Moves by the Hungarian government to tighten controls on the media and seize private pension assets are enraging its EU partners just as the country takes over the rotating presidency of the bloc.
AFP - Hungary on Friday invited regional security group OSCE for talks on a much-criticised new media law, a day before it comes into force and Budapest takes over the European Union's presidency.
"We invite those in charge of the media in the OSCE to Budapest for discussions on the issue," Gergely Proehle, deputy secretary of state for European affairs, told the German radio station Deutschlandfunk.
Although the Organization for Security and Co-Operation in Europe (OSCE), which had warned that the new legislation "if misused, can silence critical media and public debate in the country," did not react, Germany hailed it as a positive development.
Calling it a "step in the right direction," German Secretary of State for European Affairs Werner Hoyer, told the Hungarian newspaper Nepszabadsag that the announcement gave rise to "optimism."
Hungary has come under intense fire over the new law -- the toughest in the European Union -- which would give a new media authority, headed by members of Premier Viktor Orban's Fidesz party, the right to regulate content of all media, broadcast, print or web-based.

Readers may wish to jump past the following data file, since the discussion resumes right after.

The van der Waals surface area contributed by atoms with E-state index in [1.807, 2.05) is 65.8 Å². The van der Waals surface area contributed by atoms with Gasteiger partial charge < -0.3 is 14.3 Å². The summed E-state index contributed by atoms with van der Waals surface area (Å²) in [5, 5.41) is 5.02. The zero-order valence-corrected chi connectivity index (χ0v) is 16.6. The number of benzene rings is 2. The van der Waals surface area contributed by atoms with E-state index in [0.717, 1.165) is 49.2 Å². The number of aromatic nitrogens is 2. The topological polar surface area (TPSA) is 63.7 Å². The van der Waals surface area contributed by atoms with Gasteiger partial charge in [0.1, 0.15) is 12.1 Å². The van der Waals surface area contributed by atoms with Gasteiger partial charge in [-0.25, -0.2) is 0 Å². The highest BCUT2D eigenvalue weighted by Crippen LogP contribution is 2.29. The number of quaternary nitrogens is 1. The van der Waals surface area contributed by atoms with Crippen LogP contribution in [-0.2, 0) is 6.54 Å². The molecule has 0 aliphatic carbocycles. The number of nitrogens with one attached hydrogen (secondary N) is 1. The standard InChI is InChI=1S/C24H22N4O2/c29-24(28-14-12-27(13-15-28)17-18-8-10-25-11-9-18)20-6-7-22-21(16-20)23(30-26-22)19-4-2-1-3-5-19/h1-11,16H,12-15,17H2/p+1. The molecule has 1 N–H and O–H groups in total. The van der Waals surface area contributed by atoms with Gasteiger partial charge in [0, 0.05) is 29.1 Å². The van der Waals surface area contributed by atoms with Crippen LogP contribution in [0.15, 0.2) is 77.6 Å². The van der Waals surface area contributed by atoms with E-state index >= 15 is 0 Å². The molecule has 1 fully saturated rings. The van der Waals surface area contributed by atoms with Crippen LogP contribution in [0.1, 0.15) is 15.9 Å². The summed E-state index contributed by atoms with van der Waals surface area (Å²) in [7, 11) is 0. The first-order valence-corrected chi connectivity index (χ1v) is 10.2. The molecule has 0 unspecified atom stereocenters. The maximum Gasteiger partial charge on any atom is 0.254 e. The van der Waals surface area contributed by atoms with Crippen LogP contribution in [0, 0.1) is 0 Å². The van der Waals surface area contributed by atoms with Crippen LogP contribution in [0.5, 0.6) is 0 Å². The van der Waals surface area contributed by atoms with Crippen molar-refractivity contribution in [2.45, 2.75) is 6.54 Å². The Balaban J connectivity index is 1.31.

It will also have the right to impose fines for material that "is not politically balanced", to inspect media equipment and documents and to force journalists to reveal sources in issues related to national security.
Radio and television stations can be fined up to 730,000 euros (976,689 dollars) for going against "public interest, public moral and order," or for broadcasting "partial information," without clearly specifying what constituted an infringement.
Amnesty International had also warned that the law could be hamstrung by "arbitrary application and political interference in the editorial policies of media outlets."
Date created : 2010-12-31